Kickstarter Projects Will Result In LESS Animation Being Made

No really, hear me out. I’ve waxed lyrical about Kickstarter projects before. I think it’s a great tool for the independent animator/producer who’s project is perhaps a bit too risky for a serious investor. Some great projects have found backing through it while others have stuttered to a halt despite 6-figures in backing; not naming any names. Yet Kickstarter could actually result in less animation being made. That sounds mad, right?

Kickstarter screenshot

Well yes, it is. But it’s completely true and not for a readily apparent reason. Now that isn’t to say we should shut up shop and move on, but rather for all of us to be a bit more cognisant of its impact. It’s been huge so far, but what of the longer term changes it instigates?

A recent post by Chris Dorr highlights the rather large similarities between the Kickstarter model and that of cable TV. One has the audience fund projects directly, while the other spreads the cost of all projects among everyone. One sounds like the panacea of creators while the other one is that of the businessman.

The reason this is so is because Kickstarter plays to the desire of plenty of people for a la carte cable; basically you pay for the 5-6 channels you actually watch instead of the 100+ that you don’t. Except the cable companies and their pundits like to point out that if that were the case, that IFC channel that you like to watch now costs $150 a month because the audience is relatively small. In other words the most popular channels end up subsidising the the stragglers.

Now apply this to Kickstarter, where people only fund the projects they like. Popular ones get funded easily, like Bee & Puppycat and Baman Piderman. But it’s the ones that you don’t see that really struggle. The late, great Michael Sporn couldn’t get $20,000 together for his POE project (although he did launch a subsequent campaign on Indiegogo), and he’s considered one of the best independent animators that we were lucky to have.

So what you end up with is relatively few, large projects (Bee & Puppycat alone sucked up $600,000) leaving the riskier, less popular ones in the dirt. Fans contribute greater amounts but to fewer projects; the pot is only so big. The end result is that overall, less animation is actually produced.

There is always the argument that falling costs, etc. etc mean that animation continues to flourish, but the point here is that commercial animation which exploded thanks to YouTube and the internet in general will slowly crawl back into oblivion. The big boys will run the show and since there’s only so much money to go around, instead of fans funding stuff they likely won’t ever watch, instead they will only fund what they will watch, resulting in reduced choice, and less variety of animation for everyone to choose from.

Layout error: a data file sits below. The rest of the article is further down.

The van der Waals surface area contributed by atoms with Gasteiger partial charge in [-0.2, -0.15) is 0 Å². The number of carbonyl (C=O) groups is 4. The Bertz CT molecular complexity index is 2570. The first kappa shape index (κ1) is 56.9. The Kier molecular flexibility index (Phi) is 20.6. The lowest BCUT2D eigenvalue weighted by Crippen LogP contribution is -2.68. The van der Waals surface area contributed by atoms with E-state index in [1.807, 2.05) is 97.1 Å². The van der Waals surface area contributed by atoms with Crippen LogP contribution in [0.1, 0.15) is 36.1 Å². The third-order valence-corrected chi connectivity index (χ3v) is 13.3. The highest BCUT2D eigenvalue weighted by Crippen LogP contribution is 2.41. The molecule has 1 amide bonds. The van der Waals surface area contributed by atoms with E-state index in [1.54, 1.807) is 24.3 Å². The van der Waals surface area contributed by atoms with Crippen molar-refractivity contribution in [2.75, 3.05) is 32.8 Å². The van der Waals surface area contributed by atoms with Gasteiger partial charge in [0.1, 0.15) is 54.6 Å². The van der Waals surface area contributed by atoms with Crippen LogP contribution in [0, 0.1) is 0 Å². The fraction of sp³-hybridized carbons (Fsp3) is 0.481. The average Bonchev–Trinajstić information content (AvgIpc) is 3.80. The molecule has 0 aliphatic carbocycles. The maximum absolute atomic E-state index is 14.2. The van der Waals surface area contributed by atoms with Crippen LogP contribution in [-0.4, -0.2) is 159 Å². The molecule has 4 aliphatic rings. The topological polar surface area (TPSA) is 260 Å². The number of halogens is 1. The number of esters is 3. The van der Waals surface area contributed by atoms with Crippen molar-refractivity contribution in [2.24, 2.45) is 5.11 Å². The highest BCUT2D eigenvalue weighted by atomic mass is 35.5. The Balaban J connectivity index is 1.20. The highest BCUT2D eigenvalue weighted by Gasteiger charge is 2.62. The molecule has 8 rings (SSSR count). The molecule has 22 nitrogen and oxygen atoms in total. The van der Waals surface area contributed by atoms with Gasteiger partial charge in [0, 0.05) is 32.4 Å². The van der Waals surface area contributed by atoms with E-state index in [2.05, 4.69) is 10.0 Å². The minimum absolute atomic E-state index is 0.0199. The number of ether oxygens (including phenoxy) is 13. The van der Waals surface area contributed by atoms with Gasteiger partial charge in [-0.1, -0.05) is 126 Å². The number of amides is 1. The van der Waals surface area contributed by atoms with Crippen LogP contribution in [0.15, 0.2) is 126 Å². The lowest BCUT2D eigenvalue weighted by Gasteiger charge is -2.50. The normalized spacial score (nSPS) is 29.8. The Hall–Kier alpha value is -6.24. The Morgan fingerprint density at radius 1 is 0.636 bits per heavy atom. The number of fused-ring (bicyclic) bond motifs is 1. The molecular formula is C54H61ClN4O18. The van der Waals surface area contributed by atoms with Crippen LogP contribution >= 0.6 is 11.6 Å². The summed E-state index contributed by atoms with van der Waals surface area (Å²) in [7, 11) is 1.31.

The ideal solution is to have studios run on a subscription-type system, whereby fans fund a minimal amount and in return get a plethora of choices when it comes to content. That’s a hard sell in the internet age, but sites like Crunchyroll and Netflix prove that it is viable given the right conditions. Getting a few studios together and forming a syndicate of sorts is just one possible solution.

12 thoughts on “Kickstarter Projects Will Result In LESS Animation Being Made”

  1. You can look even earlier than cable TV. Once upon a time there was bundling at movie theatres, where the feature film came with serials, newsreels, and cartoons. The revenue subsidized them all, giving studios like WB the opportunity to experiment and create without worrying about their cartoons being the sole box office draw. What most animation nerds rightly consider the “Golden Age” of animation was in fact the golden age of “block booking”. Block booking was declared illegal in the US in 1948.

    You could also make an argument that the LP record led to a similar type of innovation in music, and the rise of the “concept album.” Singles and hits could subsidize the less commercial songs on the same record. The return of single song buying via iTunes is pushing back the other direction.

    I think you’re right that a subscription model would be supportive for the next generation of animation. For example, look at the reputation of HBO series, and how the high quality and creative freedom of HBO has trickled down to other cable channels like AMC. Keeping down the garbage level is key for maintaining this reputation, and I’m not sure that Netflix has an interest in that sort of editorial control over its streaming content.

    1. Netflix might not want it over the material they source from others, but for what they produce themselves, I’m sure they do. So far their original series have been quite varied and I’m sure that only going to increase going forward.

  2. It’s an interesting thought process, though I’m not sure how much I buy into it. For one thing, the pieces like Bee and Puppycat and Baman Piderman that you mention would not be made at ALL (most likely) if not for Kickstarter. So I have to wonder then, how is it producing less? With Cable TV the point is pretty clear, because it is all coming from one company (or several large ones). So if Pixar funds some clever innovative short with money from Cars 2, that makes sense. However small studios don’t have the same option. They don’t have some money maker to fund their other “more creative” project.